I joined Facebook more than 10 years ago because I wanted to stay connected with family, friends and old acquaintances, but lately I’d noticed that logging so many hours on the social media site was actually making me more isolated and disconnected than I ever was before. So last month I decided to get rid of my account, and it turned out to be a life-changing decision: Deleting Facebook has allowed me to get back to stoking racial prejudice with my friends and family in person.
Before deleting Facebook, I was so busy posting racist articles about how Muslims will stop at nothing until Sharia law is established in the U.S. on Facebook that I was completely neglecting much more fulfilling opportunities to explain that to my friends all around me in real life. I could hardly sit through dinner with my wife and kids without obsessively checking my phone for notifications to see if anyone had liked my bigoted Facebook posts claiming that murder rates are 10 times higher among illegal immigrants than ordinary citizens. So I decided I’d had enough with the superficial, surface-level race-baiting I was participating in on Facebook, and decided to step away from it forever so I could get back to spreading racism in a deeper, more meaningful way.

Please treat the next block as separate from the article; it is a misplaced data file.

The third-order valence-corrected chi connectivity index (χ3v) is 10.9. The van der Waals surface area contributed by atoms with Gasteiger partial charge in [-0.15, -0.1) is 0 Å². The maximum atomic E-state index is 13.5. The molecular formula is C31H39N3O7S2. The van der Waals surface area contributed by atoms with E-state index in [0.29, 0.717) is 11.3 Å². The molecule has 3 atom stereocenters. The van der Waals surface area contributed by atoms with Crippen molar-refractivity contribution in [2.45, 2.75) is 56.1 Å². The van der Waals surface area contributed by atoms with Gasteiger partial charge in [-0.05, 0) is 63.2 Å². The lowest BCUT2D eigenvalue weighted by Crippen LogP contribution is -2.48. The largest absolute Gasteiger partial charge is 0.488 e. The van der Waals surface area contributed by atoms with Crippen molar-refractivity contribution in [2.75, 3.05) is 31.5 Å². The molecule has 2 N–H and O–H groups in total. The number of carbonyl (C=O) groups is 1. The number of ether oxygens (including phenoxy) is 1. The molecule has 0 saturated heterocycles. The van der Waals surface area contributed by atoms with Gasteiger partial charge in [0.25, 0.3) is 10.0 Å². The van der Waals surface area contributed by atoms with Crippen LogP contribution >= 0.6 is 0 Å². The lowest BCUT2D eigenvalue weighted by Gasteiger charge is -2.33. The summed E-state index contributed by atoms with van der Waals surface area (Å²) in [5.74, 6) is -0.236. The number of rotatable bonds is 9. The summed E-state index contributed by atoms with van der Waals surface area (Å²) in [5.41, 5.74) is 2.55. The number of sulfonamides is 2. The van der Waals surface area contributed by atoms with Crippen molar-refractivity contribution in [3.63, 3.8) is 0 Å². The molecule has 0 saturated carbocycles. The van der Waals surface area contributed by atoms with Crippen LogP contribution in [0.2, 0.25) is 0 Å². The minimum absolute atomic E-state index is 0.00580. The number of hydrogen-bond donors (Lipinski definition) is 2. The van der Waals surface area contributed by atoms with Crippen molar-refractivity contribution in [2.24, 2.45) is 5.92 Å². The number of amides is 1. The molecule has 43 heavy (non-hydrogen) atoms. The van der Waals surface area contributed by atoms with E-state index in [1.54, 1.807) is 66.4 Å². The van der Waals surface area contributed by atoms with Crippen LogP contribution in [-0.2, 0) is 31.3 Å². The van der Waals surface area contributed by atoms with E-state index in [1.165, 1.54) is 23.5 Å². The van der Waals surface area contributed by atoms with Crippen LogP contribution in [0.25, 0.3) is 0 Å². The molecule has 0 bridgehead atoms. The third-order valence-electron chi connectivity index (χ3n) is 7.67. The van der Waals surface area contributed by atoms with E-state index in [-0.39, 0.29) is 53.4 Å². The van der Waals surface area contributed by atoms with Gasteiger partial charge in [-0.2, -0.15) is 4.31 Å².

Since getting rid of Facebook, I’m much more present for those around me who need to hear about how minorities like to label white people as “racist” to silence their freedom of speech. And now that I’m not constantly looking at my phone to see if anyone has replied to my incendiary comment on Elizabeth Warren’s page, I spend family game night actually talking about how Black Lives Matter is an anti-police terrorist organization rather than spamming articles about that on my kids’ walls. No doubt that it can feel good to tag your daughter in a Breitbart News article explaining that black people owned slaves in Africa, so white people aren’t entirely to blame for slavery. But deleting Facebook has helped me realize that there’s simply no substitute for telling your daughter all of those things despite her objections face to face in the real world.
Like many of you, I had the irrational fear that deleting my Facebook profile would mean that I wouldn’t be up to date on the latest Jewish media conspiracies that my “Patriots For America” group shares. But since leaving Facebook, I’ve been reaching out to people I meet every day with my racist ideas, and found that there’s a whole community of people in the real world interested in creating false connections between marginalized ethnic groups and every problem in our lives, and they are more than happy to update me on the latest treacheries people of color are committing over a nice cup of joe. I’d like to see a social media site replicate that!
Yes, Facebook is in many ways an awesome tool for spreading racism and xenophobia to those you love. But take it from somebody who’s taken the plunge and gone Facebook-free: There’s a whole big world out there waiting for your racist scare-baiting, and if you spend all your time stoking racial strife with your face glued to a screen, you’ll miss out on it.